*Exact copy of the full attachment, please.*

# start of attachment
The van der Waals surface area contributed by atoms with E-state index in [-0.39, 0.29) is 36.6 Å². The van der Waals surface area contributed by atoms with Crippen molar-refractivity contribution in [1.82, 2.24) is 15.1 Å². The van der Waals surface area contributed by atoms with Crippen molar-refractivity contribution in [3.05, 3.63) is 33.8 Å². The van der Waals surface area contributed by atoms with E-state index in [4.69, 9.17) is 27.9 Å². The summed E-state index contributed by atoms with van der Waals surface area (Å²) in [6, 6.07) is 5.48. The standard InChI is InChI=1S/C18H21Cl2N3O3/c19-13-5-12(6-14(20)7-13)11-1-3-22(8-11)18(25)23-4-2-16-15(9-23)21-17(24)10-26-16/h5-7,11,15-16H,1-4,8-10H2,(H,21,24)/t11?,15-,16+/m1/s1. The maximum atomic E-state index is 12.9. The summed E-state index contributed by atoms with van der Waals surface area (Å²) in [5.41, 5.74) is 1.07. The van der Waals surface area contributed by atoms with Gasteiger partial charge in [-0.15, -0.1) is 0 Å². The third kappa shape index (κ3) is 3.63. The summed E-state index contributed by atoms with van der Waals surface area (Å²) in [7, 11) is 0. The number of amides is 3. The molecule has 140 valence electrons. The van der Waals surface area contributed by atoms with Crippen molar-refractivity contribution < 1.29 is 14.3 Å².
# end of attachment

The van der Waals surface area contributed by atoms with E-state index in [-0.39, 0.29) is 36.6 Å². The van der Waals surface area contributed by atoms with Crippen molar-refractivity contribution in [1.82, 2.24) is 15.1 Å². The van der Waals surface area contributed by atoms with Crippen molar-refractivity contribution in [3.05, 3.63) is 33.8 Å². The van der Waals surface area contributed by atoms with E-state index in [4.69, 9.17) is 27.9 Å². The summed E-state index contributed by atoms with van der Waals surface area (Å²) in [6, 6.07) is 5.48. The standard InChI is InChI=1S/C18H21Cl2N3O3/c19-13-5-12(6-14(20)7-13)11-1-3-22(8-11)18(25)23-4-2-16-15(9-23)21-17(24)10-26-16/h5-7,11,15-16H,1-4,8-10H2,(H,21,24)/t11?,15-,16+/m1/s1. The maximum atomic E-state index is 12.9. The summed E-state index contributed by atoms with van der Waals surface area (Å²) in [5.41, 5.74) is 1.07. The van der Waals surface area contributed by atoms with Gasteiger partial charge in [-0.15, -0.1) is 0 Å². The third kappa shape index (κ3) is 3.63. The summed E-state index contributed by atoms with van der Waals surface area (Å²) in [7, 11) is 0. The number of amides is 3. The molecule has 140 valence electrons. The van der Waals surface area contributed by atoms with Crippen molar-refractivity contribution < 1.29 is 14.3 Å².